Valve states the obvious: "We're still working on VR"

Valve states the obvious:

In an interview, Valve confirms that it is still working on VR and hints at the direction the journey might take.

Tested's Norman Chan recently spoke with two Valve employees about the newly announced Steam Deck OLED: hardware engineer Yazan Aldehayyat and product designer Lawrence Yang.

Chan asked how insights from the development of Steam Deck could be applied to VR hardware, and Yang replied:

"A lot of it. Working with an APU, with miniaturization of computers. We don't have anything to announce today in terms of VR other than that we are still working on VR and we're still pushing forward on it. But just like Steam Deck is a result of learning a bunch of stuff from Steam Controller and Steam Link and VR, future products will continue to learn from everything we've done with Steam Deck as well."

Aldehayyat added the following:

"Obviously there is a lot of overlap, technology pieces that we can reuse. Wireless streaming for example is very applicable to VR. That benefited Steam Deck as well, improving the wireless streaming experience. But also just establishing relationships with parts suppliers and other hardware partners. The Steam Deck team and the VR team, we work together, so there's a lot of innoculation of ideas and parts and technologies."

In 2022, Valve CEO Gabe Newell has also hinted that Steam Deck could influence Valve's next VR hardware.


Valve's long VR hiatus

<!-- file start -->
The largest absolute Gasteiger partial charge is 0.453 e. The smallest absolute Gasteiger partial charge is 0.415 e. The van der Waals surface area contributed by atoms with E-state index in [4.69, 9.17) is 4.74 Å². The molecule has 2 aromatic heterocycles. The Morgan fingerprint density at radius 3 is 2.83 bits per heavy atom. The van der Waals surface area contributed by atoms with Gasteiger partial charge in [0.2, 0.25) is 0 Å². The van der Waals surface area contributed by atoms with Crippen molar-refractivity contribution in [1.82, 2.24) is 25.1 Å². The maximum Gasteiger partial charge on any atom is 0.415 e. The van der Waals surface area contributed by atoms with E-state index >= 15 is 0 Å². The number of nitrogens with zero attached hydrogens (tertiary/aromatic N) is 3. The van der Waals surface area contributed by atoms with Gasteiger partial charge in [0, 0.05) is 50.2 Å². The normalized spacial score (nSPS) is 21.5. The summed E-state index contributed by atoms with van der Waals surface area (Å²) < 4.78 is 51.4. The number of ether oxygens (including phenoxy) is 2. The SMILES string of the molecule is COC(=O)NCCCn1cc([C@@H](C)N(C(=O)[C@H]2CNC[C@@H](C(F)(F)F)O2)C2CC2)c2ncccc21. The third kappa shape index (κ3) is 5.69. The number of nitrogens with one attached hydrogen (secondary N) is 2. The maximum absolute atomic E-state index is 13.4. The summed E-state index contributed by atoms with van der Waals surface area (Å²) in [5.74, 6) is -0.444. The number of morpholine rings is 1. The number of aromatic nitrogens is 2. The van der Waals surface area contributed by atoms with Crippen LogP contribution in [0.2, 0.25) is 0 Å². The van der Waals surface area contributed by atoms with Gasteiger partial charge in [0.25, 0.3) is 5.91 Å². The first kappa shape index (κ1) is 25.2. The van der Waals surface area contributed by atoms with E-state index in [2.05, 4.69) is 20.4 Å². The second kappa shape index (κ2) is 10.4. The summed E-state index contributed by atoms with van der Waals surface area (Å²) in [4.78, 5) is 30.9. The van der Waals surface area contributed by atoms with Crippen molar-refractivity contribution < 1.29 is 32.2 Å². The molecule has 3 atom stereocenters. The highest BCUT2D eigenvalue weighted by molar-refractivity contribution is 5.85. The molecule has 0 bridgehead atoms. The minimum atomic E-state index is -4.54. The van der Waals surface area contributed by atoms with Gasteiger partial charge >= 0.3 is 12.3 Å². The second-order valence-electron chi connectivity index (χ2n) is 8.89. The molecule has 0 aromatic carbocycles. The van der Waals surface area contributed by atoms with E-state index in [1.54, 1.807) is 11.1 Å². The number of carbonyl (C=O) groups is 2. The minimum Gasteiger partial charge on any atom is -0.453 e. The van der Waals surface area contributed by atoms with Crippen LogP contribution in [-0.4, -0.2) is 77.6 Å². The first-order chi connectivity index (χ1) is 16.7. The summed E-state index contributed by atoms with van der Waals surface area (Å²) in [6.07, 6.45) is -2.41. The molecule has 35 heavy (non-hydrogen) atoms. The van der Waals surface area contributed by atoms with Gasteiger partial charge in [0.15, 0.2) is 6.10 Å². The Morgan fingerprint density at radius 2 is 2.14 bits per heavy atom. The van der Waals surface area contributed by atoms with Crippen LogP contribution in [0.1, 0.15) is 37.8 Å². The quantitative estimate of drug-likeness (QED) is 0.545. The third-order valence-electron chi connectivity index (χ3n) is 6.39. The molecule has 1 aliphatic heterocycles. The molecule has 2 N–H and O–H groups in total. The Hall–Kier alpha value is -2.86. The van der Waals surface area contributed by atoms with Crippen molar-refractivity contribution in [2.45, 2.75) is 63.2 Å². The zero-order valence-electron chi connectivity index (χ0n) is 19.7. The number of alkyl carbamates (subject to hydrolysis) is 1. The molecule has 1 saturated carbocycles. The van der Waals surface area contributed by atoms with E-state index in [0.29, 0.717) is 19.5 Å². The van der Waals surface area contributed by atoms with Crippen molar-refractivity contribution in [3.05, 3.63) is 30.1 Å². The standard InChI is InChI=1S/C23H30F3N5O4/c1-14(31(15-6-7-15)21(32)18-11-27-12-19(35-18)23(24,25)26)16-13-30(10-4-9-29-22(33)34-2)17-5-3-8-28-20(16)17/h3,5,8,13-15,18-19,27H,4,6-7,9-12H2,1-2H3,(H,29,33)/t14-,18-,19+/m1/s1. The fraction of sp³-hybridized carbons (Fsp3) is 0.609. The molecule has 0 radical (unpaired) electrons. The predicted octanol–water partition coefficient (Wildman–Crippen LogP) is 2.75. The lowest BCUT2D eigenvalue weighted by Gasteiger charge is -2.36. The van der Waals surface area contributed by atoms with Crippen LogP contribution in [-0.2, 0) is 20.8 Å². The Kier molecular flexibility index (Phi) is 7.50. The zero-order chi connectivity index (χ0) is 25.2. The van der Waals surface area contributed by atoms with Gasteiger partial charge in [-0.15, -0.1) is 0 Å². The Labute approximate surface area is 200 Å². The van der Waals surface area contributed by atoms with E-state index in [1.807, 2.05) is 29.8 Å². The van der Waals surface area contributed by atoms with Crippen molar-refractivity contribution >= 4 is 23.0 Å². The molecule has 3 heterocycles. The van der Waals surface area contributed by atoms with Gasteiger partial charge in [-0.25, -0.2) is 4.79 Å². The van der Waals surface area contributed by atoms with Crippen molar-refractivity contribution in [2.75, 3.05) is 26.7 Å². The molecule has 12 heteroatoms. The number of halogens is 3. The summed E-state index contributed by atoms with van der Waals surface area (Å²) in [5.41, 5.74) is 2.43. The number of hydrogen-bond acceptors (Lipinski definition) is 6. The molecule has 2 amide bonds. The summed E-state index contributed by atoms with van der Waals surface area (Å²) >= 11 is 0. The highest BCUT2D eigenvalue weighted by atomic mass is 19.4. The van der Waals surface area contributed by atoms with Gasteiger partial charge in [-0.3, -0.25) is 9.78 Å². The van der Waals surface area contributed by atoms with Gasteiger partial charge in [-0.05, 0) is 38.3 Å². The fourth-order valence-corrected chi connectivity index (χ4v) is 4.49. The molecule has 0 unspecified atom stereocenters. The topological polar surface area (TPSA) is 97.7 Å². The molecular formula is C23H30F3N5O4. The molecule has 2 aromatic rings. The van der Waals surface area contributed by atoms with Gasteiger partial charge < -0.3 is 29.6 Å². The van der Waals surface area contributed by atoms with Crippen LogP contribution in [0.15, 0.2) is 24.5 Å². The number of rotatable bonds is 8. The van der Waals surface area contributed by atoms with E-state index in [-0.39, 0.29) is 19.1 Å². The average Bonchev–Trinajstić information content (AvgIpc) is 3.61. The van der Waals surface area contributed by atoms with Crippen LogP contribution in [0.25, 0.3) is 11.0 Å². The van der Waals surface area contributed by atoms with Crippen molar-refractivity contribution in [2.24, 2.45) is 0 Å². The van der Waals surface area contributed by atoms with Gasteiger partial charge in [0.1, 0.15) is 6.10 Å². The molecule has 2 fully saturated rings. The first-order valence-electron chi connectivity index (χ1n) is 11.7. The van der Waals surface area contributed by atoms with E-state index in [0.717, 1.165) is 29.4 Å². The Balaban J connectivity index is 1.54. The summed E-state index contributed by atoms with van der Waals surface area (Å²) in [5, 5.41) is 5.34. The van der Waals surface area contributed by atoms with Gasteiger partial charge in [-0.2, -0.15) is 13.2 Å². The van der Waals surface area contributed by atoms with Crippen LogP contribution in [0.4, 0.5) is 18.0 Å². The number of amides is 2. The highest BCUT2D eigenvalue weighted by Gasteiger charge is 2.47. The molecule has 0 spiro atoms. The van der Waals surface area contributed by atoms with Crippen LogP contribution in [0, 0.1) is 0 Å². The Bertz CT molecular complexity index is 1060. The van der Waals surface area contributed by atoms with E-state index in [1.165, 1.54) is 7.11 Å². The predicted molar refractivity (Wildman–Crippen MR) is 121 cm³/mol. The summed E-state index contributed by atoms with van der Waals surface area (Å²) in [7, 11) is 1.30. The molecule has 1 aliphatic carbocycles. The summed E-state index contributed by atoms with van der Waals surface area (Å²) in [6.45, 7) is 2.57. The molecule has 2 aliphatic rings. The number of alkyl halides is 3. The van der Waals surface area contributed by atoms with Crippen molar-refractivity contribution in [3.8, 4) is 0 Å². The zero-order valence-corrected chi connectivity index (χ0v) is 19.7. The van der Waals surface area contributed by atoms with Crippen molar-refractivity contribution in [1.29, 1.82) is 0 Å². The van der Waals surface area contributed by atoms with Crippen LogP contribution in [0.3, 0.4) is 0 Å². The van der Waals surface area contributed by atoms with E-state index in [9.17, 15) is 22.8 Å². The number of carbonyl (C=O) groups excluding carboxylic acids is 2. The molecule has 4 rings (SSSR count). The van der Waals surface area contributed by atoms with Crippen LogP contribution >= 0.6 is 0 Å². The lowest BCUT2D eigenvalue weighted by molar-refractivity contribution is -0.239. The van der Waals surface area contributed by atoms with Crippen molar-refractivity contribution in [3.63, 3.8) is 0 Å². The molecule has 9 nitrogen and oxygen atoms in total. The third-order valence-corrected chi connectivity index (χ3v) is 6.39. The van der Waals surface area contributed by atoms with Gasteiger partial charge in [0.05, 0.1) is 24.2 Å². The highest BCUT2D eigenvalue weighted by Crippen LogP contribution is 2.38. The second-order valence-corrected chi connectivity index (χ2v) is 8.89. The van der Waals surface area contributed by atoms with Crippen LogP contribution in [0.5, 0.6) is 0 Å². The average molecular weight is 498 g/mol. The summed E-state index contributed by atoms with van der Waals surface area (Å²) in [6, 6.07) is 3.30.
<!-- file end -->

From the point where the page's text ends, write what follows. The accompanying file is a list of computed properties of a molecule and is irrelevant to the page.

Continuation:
Valve's last VR hardware, the Valve Index, was released in 2019, and Half-Life: Alyx the following year. Since then, nothing major has come from the VR direction, which is probably also due to the fact that the Steam Deck has taken up much of Valve's attention.

But for some time now, there have been hints that Valve is working on a wireless VR headset that would either stream content from a PC or work as a standalone device using a built-in chip similar to the Steam Deck. A job posting from late 2022 stated that Valve wanted to "take the next steps in VR" and "reach millions of customers worldwide," and it recently released SteamVR 2.0, a much-needed interface update for Valve's PC VR platform.

For a company like Valve that has amassed a lot of VR expertise and operates a large VR platform, it stands to reason that research into virtual reality is continuing in some shape or form. The question, of course, is when a new VR headset and software will be released. As we all know, Valve takes its time.

In their statements, the employees hint at the direction the upcoming headset could take and confirm the previous rumors: Like the Steam Deck, it could have an integrated APU that renders PC VR games as a standalone device, or alternatively streams them from a PC with a highly optimized wireless solution. Numerous Valve patents also support this idea.